The informal economy in Africa still accounts for up to 50% of the GDP of some countries. These activities carried out outside all regulations are often the only means of subsistence of the population. The structuring of the economy is Africa’s great current challenge. A delicate subject, as the balances are precarious on the continent.
The streets of African metropolises bear witness to this better than the most scholarly studies, the informal economy is omnipresent in Africa. Street hairdressers, telephone sellers, fruit vendors, motorcycle taxis… all these activities are indeed often carried out outside of all regulations. This lack of rules (registration of businesses, registration of employees, taxes, levies, social contributions) is what characterizes the informal economy. Unlike the underground economy, which concerns illegal activities, the informal economy groups together all legal activities carried out outside any regulations.
90% of the workforce
The weight of this economy can represent 30 to 50% of the GDP of African countries, according to studies carried out by organizations such as the World Bank or the African Development Bank. In some sectors, the informal economy can even concentrate 90% of the available workforce. Often practiced by precarious people, without training, the informal economy invaded the African streets during the crises of the 1980s. It represented for a large part of the population abandoned by powerless and (or) corrupt states, the only chance to be able to meet the most basic needs. In this sense, the informal economy testifies to the great dynamism of African populations despite often contrary conditions.
But this informal economy comes at a price. Without structuring the economy, states cannot initiate the major reforms Africa needs. Development of education and training, development of infrastructure (electricity, roads, transport), development of social health services.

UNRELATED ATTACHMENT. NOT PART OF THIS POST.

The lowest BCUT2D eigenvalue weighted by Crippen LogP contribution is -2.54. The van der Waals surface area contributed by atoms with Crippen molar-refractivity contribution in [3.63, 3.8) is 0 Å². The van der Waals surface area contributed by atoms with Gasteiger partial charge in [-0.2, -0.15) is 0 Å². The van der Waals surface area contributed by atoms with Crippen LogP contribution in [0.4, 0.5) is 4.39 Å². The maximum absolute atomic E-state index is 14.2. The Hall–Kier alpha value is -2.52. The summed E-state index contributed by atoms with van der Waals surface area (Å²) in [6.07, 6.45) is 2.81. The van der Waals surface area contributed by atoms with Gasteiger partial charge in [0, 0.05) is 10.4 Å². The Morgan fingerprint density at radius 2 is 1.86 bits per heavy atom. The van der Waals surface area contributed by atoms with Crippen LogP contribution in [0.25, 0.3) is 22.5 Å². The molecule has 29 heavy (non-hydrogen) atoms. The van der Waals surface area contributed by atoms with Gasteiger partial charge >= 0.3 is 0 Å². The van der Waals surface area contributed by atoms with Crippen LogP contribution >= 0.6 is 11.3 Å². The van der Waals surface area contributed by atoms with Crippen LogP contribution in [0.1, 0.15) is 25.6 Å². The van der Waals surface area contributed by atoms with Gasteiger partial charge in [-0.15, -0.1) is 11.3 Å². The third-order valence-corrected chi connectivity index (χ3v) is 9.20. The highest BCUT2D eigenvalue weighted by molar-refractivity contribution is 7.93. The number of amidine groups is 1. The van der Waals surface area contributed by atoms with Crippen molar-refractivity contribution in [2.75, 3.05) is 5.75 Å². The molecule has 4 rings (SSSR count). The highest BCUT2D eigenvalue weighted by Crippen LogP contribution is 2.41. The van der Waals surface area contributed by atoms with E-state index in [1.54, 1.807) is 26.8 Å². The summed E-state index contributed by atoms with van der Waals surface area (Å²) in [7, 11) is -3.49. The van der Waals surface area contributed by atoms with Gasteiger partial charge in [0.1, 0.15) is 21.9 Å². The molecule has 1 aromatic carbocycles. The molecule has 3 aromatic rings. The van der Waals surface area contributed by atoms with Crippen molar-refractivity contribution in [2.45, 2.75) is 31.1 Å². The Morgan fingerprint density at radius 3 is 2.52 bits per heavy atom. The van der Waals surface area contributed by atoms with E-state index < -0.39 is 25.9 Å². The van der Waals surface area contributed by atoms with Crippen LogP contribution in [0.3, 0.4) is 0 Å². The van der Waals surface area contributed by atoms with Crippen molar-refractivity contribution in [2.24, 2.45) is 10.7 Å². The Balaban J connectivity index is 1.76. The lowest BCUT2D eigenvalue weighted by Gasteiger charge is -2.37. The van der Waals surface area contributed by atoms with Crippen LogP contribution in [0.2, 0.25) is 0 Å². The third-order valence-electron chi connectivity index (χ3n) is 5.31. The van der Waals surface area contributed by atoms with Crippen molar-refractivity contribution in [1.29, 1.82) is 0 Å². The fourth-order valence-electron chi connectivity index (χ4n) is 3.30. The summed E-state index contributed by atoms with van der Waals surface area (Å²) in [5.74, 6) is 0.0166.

informal economy africa
Riots in Senegal
The strong growth recorded by African countries at the turn of the twenty-first century may have made many observers optimistic. But the current situation calls for more caution. The IMF thus forecasts growth rates for 2017 of between 3% and 6% depending on the country, against 10% at the start of the 2000s. Institutions such as the African Development Bank or the ILO (International Labor Organization) have taken the lead. measure of urgency. African countries must structure their economies in order to sustain the continent’s current development.
But if the observation is shared by a large majority of the continent’s economic players, the solutions to be implemented are complex. We remember the clashes between the police and street vendors in Dakar, in June 2015, when the Senegalese authorities wanted to ban informal activities. The informal economy remains mainly a subsistence economy that could not survive if we applied to it the trade rules in use in Europe or the United States.
African solutions for Africa
In fact, the solutions envisaged by States, companies, experts and unions must be innovative. For Youssouf Maiga, an independent expert based in Burkina Faso, these solutions cannot be found in Geneva, Paris or New York in the offices of major international institutions. They must mature in the arteries of African cities. “We do not ask telephone repairers who work in the streets, to pay taxes and duties overnight. But we can imagine forms of certification of their activity, of their know-how as the basis for the creation of a real corporation “.
In fact, for many observers, the structuring of the African economy must first demonstrate its benefits in terms of health, education and unemployment coverage in order to be accepted by the population. In short, African states will have to demonstrate their capacity to organize the development of countries. This is not the least of the challenges that the informal economy poses in Africa today.
Source: Africa Economy